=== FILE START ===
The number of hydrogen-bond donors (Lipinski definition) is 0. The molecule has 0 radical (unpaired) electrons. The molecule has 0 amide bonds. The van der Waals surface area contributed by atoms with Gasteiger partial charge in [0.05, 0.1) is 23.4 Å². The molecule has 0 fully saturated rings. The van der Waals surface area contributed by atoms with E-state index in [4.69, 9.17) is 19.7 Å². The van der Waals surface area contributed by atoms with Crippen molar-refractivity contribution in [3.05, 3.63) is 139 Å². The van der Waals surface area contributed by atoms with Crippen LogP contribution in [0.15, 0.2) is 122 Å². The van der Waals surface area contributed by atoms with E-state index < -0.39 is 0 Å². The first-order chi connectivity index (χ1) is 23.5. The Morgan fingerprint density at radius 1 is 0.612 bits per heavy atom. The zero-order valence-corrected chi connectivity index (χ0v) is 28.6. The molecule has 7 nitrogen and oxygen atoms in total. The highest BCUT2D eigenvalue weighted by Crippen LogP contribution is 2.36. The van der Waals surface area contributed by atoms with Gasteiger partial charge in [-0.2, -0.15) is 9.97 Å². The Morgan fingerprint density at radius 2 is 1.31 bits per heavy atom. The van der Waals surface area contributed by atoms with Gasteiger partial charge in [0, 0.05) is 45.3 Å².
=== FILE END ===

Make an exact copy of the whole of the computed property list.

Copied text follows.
The number of hydrogen-bond donors (Lipinski definition) is 0. The molecule has 0 radical (unpaired) electrons. The molecule has 0 amide bonds. The van der Waals surface area contributed by atoms with Gasteiger partial charge in [0.05, 0.1) is 23.4 Å². The molecule has 0 fully saturated rings. The van der Waals surface area contributed by atoms with E-state index in [4.69, 9.17) is 19.7 Å². The van der Waals surface area contributed by atoms with Crippen molar-refractivity contribution in [3.05, 3.63) is 139 Å². The van der Waals surface area contributed by atoms with Crippen LogP contribution in [0.15, 0.2) is 122 Å². The van der Waals surface area contributed by atoms with E-state index < -0.39 is 0 Å². The first-order chi connectivity index (χ1) is 23.5. The Morgan fingerprint density at radius 1 is 0.612 bits per heavy atom. The zero-order valence-corrected chi connectivity index (χ0v) is 28.6. The molecule has 7 nitrogen and oxygen atoms in total. The highest BCUT2D eigenvalue weighted by Crippen LogP contribution is 2.36. The van der Waals surface area contributed by atoms with Gasteiger partial charge in [-0.2, -0.15) is 9.97 Å². The Morgan fingerprint density at radius 2 is 1.31 bits per heavy atom. The van der Waals surface area contributed by atoms with Gasteiger partial charge in [0, 0.05) is 45.3 Å².